Published: Sept. 21, 2020

Portrait of Dr. Stephanie MoonDr. Stephanie Moon is working on ridding the world of disease. Beginning with an early obsession with finding a cure for chicken pox, Dr. Moon set her sights on RNA viruses, a family which includes some of the most prolific killers in human history: HIV, Zika, Hepatitis C, Ebola. Part of the challenge with these RNA viruses is the extremely rapid rate at which they can mutate, which means much shorter periods for natural selection to promote nasty traits such as immunoresistance and rarely, resistance to vaccination. Dr. Moon has spent the past five years as a post-doctoral research associate here at CU Biochem exploring just how RNA viruses make us sick.

Dr. Moon joined Professor Roy Parker’s lab as a Howard Hughes Medical Institute and Linda Crnic Institute for Down Syndrome’s postdoctoral research fellow to look at how disrupted RNA degradation affects development and function in humans. As one of her lab’s senior researchers, a significant component of her role involves sharing the lab’s work with the broader scientific community. “It’s a huge component of working in a lab—networking. I was initially attracted to CU Biochem by the prospect of having Roy as a mentor, and since then I’ve found over the past few years our department is one community working together to tackle some really important questions.” She fondly remembers her first trip to Europe—a seminar where she presented the lab’s research—as one of the perks of her postdoctoral experience at CU.

These postdoctoral fellowships are a critical step in the careers of many professional scientists. Postdocs conduct research while gaining the necessary experience and skills to compete for faculty or industry research positions. Part of a postdoc’s job is applying for fellowships, i.e. actively seeking out funding streams for continued research. According to Dr. Moon, “you need to be in constant communication with your mentor throughout these application processes.” When it comes time to move on from the postdoc position, mentors can help navigate complex applications for competitive professorships or industry research positions that can take upwards of a year, and their connections and support can help you build a professional network beyond one's alma maters.

New American doctorates typically do a single postdoc for no longer than five years, while European scientists are more likely to take multiple positions and spend more of their early careers conducting postdoctoral research. Some funders explicitly limit funding to a set duration, reinforcing the expectation that graduates move on to more permanent positions. For relative newcomers such as Dr. Moon, improved benefits and compensation provide intrinsic motivation to forge ahead. While professorships allow for greater autonomy and permanence, they are highly competitive: “I’ve had colleagues who’ve had success after a year, while some have been successful after six or seven years. Multiple postdocs are becoming more prevalent in the United States, but the goal is still to keep the total time around five years.”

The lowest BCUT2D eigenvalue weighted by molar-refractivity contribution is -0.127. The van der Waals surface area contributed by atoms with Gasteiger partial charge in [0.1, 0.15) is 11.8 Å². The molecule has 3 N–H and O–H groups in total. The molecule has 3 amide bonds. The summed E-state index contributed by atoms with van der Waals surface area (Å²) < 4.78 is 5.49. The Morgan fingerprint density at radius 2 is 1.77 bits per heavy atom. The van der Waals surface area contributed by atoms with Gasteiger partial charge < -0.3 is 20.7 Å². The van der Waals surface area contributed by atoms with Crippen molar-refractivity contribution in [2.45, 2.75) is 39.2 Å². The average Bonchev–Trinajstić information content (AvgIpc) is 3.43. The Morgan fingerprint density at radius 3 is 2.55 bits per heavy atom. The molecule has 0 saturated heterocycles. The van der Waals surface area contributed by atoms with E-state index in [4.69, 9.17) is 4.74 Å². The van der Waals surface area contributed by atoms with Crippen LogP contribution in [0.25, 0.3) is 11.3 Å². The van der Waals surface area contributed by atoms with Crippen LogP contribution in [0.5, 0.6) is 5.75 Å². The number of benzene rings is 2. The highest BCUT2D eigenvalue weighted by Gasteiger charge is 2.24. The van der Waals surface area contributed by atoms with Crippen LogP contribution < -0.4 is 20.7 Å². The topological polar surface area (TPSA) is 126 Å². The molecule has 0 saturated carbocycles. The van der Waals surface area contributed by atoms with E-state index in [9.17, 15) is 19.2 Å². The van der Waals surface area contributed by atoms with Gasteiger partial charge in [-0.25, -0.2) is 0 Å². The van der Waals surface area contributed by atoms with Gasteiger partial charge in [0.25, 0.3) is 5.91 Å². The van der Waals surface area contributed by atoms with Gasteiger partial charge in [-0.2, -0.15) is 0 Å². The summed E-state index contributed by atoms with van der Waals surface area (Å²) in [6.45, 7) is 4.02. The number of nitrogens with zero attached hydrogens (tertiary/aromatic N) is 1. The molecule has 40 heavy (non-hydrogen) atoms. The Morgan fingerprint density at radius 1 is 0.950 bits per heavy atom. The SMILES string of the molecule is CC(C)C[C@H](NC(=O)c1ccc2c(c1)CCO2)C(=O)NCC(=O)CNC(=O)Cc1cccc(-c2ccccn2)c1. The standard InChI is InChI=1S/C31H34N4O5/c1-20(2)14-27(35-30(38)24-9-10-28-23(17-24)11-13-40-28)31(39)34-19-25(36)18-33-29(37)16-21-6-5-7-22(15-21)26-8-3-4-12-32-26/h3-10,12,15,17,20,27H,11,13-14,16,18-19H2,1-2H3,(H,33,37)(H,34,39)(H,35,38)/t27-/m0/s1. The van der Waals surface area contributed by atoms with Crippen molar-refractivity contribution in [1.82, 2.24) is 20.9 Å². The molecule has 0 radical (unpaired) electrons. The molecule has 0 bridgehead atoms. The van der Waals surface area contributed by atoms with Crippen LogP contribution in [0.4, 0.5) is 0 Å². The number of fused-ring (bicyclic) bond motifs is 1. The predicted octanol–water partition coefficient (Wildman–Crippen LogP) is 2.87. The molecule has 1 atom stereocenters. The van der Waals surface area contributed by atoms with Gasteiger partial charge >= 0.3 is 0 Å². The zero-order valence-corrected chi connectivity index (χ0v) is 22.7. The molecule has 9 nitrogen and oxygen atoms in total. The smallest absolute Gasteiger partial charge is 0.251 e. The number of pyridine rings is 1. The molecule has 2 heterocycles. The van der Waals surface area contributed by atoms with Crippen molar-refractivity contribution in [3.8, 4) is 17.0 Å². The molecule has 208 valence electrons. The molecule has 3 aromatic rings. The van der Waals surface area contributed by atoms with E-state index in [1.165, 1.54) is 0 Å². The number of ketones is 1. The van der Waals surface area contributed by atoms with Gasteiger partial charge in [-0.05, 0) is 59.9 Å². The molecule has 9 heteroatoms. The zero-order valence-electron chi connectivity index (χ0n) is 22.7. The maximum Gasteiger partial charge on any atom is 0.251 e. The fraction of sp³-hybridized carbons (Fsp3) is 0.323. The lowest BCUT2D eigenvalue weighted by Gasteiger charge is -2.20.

Preparing for a Career in Science

Dr. Moon grew up in rural Colorado, studying biology and chemistry at Fort Lewis College, working as a hospital lab technician post-graduation before eventually earning her Ph.D. in pathology from Colorado State University. She found transitioning to graduate school especially challenging due to her limited research experience “in a small lab, at a tiny school,” and a scarcity of micro-and-cellular biology course offerings at Fort Lewis. In terms of course offerings, Dr. Moons says CU Biochem students are much freer to choose courses tailored to a specific field of interest. She recommends all aspiring scientists develop core skills in writing, statistics, and computer science. “We do a lot in this field to visualize and analyze data, and a lot of that can now be streamlined with coding.” Dr. Moon also recommends current students utilize CU Biochem’s large research community as a critical resource: “One of the great opportunities for our undergrads is the ability to tailor their education to their goals, interact and work with professional scientists from their first semester, conduct real research, and publish work. For instance, Parker Lab is home to an undergrad named Gabe Tauber who’s already co-authored multiple publications.”

Given the chance, Dr. Moon would have worked harder to seek out undergraduate research opportunities, “especially if studying at a smaller school; look out for internships and research positions at larger schools and in bigger cities during your summer and spring breaks.” As a grad student, Dr. Moon often looked to social media for these research opportunities: “Twitter can be a valuable resource for finding and pursuing research, as you’re instantly connected to the global scientific community”. CU Biochem frequently posts information on research opportunities, seminars, and networking events to Facebook, Twitter, and Instagram. “You should also practice grant-writing and apply for funding as early as possible—I’ve been able to conduct research here [at CU] because of competitive postdoctoral fellowships such as these.” In January, Dr. Moon accepted an Assistant Professorship at the University of Michigan. While Dr. Moon may have moved on, we look forward to meeting our next group of postdocs and following our CU Biochem grads as they begin their own postdoctoral careers.